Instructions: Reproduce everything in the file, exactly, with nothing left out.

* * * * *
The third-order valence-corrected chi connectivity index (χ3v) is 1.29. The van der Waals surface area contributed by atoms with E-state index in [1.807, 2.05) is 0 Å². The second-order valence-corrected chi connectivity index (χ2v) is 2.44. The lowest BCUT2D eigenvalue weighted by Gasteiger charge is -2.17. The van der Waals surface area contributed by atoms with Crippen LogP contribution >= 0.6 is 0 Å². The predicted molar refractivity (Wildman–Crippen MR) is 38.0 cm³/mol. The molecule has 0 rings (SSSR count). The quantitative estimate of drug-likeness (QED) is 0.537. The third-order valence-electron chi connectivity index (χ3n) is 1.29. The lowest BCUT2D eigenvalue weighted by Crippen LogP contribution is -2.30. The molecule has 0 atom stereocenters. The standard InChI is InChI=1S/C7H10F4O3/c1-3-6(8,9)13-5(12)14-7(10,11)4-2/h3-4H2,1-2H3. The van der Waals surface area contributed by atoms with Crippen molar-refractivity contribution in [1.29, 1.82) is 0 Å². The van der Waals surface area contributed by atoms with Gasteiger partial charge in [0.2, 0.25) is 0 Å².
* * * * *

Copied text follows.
The third-order valence-corrected chi connectivity index (χ3v) is 1.29. The van der Waals surface area contributed by atoms with E-state index in [1.807, 2.05) is 0 Å². The second-order valence-corrected chi connectivity index (χ2v) is 2.44. The lowest BCUT2D eigenvalue weighted by Gasteiger charge is -2.17. The van der Waals surface area contributed by atoms with Crippen LogP contribution >= 0.6 is 0 Å². The predicted molar refractivity (Wildman–Crippen MR) is 38.0 cm³/mol. The molecule has 0 rings (SSSR count). The quantitative estimate of drug-likeness (QED) is 0.537. The third-order valence-electron chi connectivity index (χ3n) is 1.29. The lowest BCUT2D eigenvalue weighted by Crippen LogP contribution is -2.30. The molecule has 0 atom stereocenters. The standard InChI is InChI=1S/C7H10F4O3/c1-3-6(8,9)13-5(12)14-7(10,11)4-2/h3-4H2,1-2H3. The van der Waals surface area contributed by atoms with Crippen molar-refractivity contribution in [1.29, 1.82) is 0 Å². The van der Waals surface area contributed by atoms with Gasteiger partial charge in [0.2, 0.25) is 0 Å².